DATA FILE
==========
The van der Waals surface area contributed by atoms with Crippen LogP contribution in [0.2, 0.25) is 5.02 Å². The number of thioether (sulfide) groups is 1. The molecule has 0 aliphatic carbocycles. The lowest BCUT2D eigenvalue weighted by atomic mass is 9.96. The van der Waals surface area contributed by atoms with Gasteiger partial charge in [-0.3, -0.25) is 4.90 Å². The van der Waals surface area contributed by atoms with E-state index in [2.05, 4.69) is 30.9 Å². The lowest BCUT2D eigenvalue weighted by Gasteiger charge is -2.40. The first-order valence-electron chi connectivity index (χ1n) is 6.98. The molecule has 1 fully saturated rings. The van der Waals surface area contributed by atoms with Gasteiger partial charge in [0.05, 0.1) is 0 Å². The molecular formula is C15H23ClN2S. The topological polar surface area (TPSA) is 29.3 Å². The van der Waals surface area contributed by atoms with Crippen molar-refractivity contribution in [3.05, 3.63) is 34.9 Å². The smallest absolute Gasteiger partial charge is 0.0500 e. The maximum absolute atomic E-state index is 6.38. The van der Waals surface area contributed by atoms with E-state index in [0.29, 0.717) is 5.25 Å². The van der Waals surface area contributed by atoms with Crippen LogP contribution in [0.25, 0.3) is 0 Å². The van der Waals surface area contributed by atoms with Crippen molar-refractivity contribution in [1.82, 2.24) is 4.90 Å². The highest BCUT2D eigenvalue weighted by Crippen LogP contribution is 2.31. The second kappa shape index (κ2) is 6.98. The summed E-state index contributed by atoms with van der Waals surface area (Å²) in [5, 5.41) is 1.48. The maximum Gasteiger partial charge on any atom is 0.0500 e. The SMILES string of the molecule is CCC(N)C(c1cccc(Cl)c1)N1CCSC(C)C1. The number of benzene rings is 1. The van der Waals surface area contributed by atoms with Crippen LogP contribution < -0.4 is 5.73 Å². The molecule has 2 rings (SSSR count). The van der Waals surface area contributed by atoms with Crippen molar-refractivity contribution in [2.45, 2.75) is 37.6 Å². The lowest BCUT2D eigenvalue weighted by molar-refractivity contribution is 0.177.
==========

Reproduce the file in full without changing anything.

The van der Waals surface area contributed by atoms with Crippen LogP contribution in [0.2, 0.25) is 5.02 Å². The number of thioether (sulfide) groups is 1. The molecule has 0 aliphatic carbocycles. The lowest BCUT2D eigenvalue weighted by atomic mass is 9.96. The van der Waals surface area contributed by atoms with Gasteiger partial charge in [-0.3, -0.25) is 4.90 Å². The van der Waals surface area contributed by atoms with E-state index in [2.05, 4.69) is 30.9 Å². The lowest BCUT2D eigenvalue weighted by Gasteiger charge is -2.40. The first-order valence-electron chi connectivity index (χ1n) is 6.98. The molecule has 1 fully saturated rings. The van der Waals surface area contributed by atoms with Gasteiger partial charge in [0.05, 0.1) is 0 Å². The molecular formula is C15H23ClN2S. The topological polar surface area (TPSA) is 29.3 Å². The van der Waals surface area contributed by atoms with Crippen molar-refractivity contribution in [3.05, 3.63) is 34.9 Å². The smallest absolute Gasteiger partial charge is 0.0500 e. The maximum absolute atomic E-state index is 6.38. The van der Waals surface area contributed by atoms with E-state index in [0.29, 0.717) is 5.25 Å². The van der Waals surface area contributed by atoms with Crippen LogP contribution in [0.25, 0.3) is 0 Å². The van der Waals surface area contributed by atoms with Crippen molar-refractivity contribution in [1.82, 2.24) is 4.90 Å². The highest BCUT2D eigenvalue weighted by Crippen LogP contribution is 2.31. The second kappa shape index (κ2) is 6.98. The summed E-state index contributed by atoms with van der Waals surface area (Å²) in [5, 5.41) is 1.48. The maximum Gasteiger partial charge on any atom is 0.0500 e. The SMILES string of the molecule is CCC(N)C(c1cccc(Cl)c1)N1CCSC(C)C1. The number of benzene rings is 1. The van der Waals surface area contributed by atoms with Crippen LogP contribution < -0.4 is 5.73 Å². The molecule has 2 rings (SSSR count). The van der Waals surface area contributed by atoms with Crippen molar-refractivity contribution in [2.45, 2.75) is 37.6 Å². The lowest BCUT2D eigenvalue weighted by molar-refractivity contribution is 0.177.